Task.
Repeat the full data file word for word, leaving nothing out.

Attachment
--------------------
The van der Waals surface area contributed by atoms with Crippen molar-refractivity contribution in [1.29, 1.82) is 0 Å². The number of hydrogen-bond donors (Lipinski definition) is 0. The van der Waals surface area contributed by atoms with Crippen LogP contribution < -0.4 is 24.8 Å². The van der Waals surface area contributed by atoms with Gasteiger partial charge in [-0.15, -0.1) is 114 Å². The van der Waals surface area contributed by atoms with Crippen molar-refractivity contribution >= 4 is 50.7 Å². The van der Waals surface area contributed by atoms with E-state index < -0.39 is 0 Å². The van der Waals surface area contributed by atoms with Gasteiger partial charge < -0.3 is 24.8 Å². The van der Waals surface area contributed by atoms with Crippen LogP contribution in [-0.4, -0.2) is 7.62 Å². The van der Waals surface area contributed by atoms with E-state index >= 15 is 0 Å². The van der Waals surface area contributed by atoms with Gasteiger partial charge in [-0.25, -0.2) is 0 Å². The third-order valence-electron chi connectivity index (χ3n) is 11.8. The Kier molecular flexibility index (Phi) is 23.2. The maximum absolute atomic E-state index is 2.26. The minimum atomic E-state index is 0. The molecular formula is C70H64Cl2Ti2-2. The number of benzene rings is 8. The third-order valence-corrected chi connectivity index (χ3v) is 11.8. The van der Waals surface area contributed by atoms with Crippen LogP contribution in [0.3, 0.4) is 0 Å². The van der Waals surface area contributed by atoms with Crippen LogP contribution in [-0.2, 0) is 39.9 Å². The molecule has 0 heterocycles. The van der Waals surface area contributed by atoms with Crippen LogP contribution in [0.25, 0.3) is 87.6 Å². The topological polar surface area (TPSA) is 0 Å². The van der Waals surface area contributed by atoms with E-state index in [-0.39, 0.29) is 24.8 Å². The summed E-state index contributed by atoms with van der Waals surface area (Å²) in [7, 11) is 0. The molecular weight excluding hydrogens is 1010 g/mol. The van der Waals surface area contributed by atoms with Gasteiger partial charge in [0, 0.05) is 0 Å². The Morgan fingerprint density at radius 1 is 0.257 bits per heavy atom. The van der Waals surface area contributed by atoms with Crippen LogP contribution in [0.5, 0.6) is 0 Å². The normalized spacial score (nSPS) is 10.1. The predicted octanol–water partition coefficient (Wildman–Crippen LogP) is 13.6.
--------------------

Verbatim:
The van der Waals surface area contributed by atoms with Crippen molar-refractivity contribution in [1.29, 1.82) is 0 Å². The number of hydrogen-bond donors (Lipinski definition) is 0. The van der Waals surface area contributed by atoms with Crippen LogP contribution < -0.4 is 24.8 Å². The van der Waals surface area contributed by atoms with Gasteiger partial charge in [-0.15, -0.1) is 114 Å². The van der Waals surface area contributed by atoms with Crippen molar-refractivity contribution >= 4 is 50.7 Å². The van der Waals surface area contributed by atoms with E-state index < -0.39 is 0 Å². The van der Waals surface area contributed by atoms with Gasteiger partial charge < -0.3 is 24.8 Å². The van der Waals surface area contributed by atoms with Crippen LogP contribution in [-0.4, -0.2) is 7.62 Å². The van der Waals surface area contributed by atoms with E-state index >= 15 is 0 Å². The van der Waals surface area contributed by atoms with Gasteiger partial charge in [-0.25, -0.2) is 0 Å². The third-order valence-electron chi connectivity index (χ3n) is 11.8. The Kier molecular flexibility index (Phi) is 23.2. The maximum absolute atomic E-state index is 2.26. The minimum atomic E-state index is 0. The molecular formula is C70H64Cl2Ti2-2. The number of benzene rings is 8. The third-order valence-corrected chi connectivity index (χ3v) is 11.8. The van der Waals surface area contributed by atoms with Crippen LogP contribution in [0.3, 0.4) is 0 Å². The van der Waals surface area contributed by atoms with Crippen LogP contribution in [-0.2, 0) is 39.9 Å². The molecule has 0 heterocycles. The van der Waals surface area contributed by atoms with Crippen LogP contribution in [0.25, 0.3) is 87.6 Å². The topological polar surface area (TPSA) is 0 Å². The van der Waals surface area contributed by atoms with E-state index in [-0.39, 0.29) is 24.8 Å². The summed E-state index contributed by atoms with van der Waals surface area (Å²) in [7, 11) is 0. The molecular weight excluding hydrogens is 1010 g/mol. The van der Waals surface area contributed by atoms with Gasteiger partial charge in [0, 0.05) is 0 Å². The Morgan fingerprint density at radius 1 is 0.257 bits per heavy atom. The van der Waals surface area contributed by atoms with Crippen LogP contribution in [0.5, 0.6) is 0 Å². The normalized spacial score (nSPS) is 10.1. The predicted octanol–water partition coefficient (Wildman–Crippen LogP) is 13.6.